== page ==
There is an art and a science to building alliances and partnerships. It’s like two sides of a penny.
On one side, you have the building of the Lincoln Memorial. It represents the nuts and bolts of alliances making – the processes and actual business analytics to help you choose the best go-to-market strategy, the best partner based on objective core competencies such as geographic scope, technology, research, etc. These aspects are the strategic and operational elements needed for any alliance to be successful. Like foundations and pillars of the Lincoln Memorial they give the alliances structure. They, in effect, allow you the best business structure possible. These are the more objective and contextual pieces of alliances.
Yet, on the other side of the penny you have the face of Lincoln himself. The other side of the coin represents the more subjective part of strategic alliances. It has Lincoln, the person who one actually relates to and who is integral to building the alliance. What I would call the partnership side of the business.
Alliances and partnerships are each part of the same coin, and you can’t have one without the other. You can have excellent strategies and objective reasons and structures but without the partnership it all falls apart. And you can’t have the partnership without the alliance. You have to have a reason for entering the relationship in the first place and that reason needs to make sense and be built on sound thinking and sound strategy.
So what do love and power have to do with this? They are the essential building blocks of the type of leadership that will help you to be successful in developing the kind of relationships that make the alliances succeed.
Let’s talk about love first. When you tap into the lover side of leadership, you are tapping into the leadership capacity within you that is intuitive and emotive. The lover can genuinely relate and authentically engage in the kind of inquiry that helps you to understand the other’s point of view. It allows you to look deeper, as if seeing things through the eyes of the partner. The lover is the part of you that enters the more vulnerable spaces in the relationship, always looking for common ground and for the deeper meaning behind the connection between individuals.
To be like the lover, you must be capable of identifying with your partners’ feelings; you must learn to surrender to intuition and what’s going on, to go with feelings as they come up, and to be patient. It requires (simultaneously) both deep connecting and letting go. It also requires you to be playful and even relaxed in the face of a difficult negotiation.
Yet the lover-leader in you can go astray. The lover-leader often engages too deeply in the relating. He often gets mired in the emotional fix that comes with finding that common ground between each partner. He’s always looking to build and create a profound and touching interaction at every moment. He could be at a McDonald’s asking for a Big Mac, and before you know it, he’s tearfully discussing the plight of fast food in our society. Dude all I wanted was a Big Mac – not a deep interaction of relationship.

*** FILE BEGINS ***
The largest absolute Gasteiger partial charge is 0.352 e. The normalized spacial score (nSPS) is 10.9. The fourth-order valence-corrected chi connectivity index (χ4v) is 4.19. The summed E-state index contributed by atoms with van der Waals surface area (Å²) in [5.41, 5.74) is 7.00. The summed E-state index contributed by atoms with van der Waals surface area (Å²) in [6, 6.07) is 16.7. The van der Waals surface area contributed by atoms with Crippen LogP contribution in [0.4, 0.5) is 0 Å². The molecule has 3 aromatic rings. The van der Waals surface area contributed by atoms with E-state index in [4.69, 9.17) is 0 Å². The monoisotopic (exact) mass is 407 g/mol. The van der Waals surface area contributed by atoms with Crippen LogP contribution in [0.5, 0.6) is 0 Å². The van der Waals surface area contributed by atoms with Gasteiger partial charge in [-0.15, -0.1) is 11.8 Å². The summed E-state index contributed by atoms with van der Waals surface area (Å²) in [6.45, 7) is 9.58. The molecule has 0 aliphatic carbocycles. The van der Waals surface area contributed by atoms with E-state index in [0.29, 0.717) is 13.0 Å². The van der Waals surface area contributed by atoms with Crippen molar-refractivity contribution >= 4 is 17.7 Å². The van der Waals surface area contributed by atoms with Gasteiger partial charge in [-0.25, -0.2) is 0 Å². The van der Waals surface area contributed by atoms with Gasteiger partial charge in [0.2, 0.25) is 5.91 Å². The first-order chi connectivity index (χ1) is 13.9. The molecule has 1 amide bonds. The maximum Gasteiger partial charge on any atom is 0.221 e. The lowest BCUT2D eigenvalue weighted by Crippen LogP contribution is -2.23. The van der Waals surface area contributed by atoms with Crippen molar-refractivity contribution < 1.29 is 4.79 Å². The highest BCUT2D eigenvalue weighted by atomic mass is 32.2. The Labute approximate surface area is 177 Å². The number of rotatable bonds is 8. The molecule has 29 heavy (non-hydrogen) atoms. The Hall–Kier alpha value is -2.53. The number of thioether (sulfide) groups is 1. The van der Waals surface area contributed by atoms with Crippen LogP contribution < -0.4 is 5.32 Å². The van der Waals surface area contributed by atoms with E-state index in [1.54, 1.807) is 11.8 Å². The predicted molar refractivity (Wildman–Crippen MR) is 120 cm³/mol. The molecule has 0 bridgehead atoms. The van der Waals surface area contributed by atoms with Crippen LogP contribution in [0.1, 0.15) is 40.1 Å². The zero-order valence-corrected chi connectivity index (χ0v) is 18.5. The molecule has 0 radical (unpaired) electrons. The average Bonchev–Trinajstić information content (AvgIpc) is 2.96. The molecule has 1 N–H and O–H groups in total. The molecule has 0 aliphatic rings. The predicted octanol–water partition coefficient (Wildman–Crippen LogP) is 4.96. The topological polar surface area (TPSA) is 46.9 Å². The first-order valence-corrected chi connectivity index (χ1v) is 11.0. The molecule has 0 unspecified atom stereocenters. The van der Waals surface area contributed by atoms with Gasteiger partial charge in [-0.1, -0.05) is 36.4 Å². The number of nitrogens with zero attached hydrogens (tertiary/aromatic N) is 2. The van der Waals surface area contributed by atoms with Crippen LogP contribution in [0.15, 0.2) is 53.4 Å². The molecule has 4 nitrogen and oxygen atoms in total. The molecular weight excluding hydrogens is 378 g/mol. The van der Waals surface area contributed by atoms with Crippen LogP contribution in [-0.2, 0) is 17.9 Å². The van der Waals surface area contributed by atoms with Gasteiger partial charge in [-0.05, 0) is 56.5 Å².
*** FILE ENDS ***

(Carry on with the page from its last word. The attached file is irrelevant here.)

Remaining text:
When entering the lover in you, you can get lost in the facilitation, on the idea of wanting everyone to trust you and be attracted to what you’re trying to do, and in many ways, wanting to prove how passionate and real you are. This is the shadow side of being the lover – the part of the lover that’s needy, not connected to reality, and fishing for a deeper connection all the time, time and time again
Effective conscious engagement requires that you always remain aware of what is happening within you, in the relating and in the negotiation itself and then use that awareness to determine what level of the lover-side and what level of the warrior-side is needed to best facilitate the conversation and move the conversation and relating forward. Staying in the field of conscious engagement is really a function of your own internal capacity to stay in inquiry and your own healthy and autonomous relating.
On the productive side of lover-relating, you explore other people’s thinking, look at the assumptions you both make, and try to understand their point of view. You work to suspend your judgment long enough so that you can truly understand the other person’s point of view and be able to look deeper for what might be missing, asking yourself what it is about the other person’s actions or negotiations position that makes sense. Working through your productive lover you’ll state your opinions openly and ask others to challenge them in the discussion. The lover-side asks questions that sound like this:
How do you see it?
What is the thinking behind what you’re saying?
Why is this important to you? Please help me to understand.
What do you think about what I just said?”
What am I not seeing?”
The lover-side questions to facilitate proper inquiry, to learn more about what the other is thinking. That knowledge helps to see things more directly through his partner’s eyes. And this knowledge allows the partnership to more effectively work toward common ground.
Stay tuned for the next blog in the series – Leading through the productive warrior.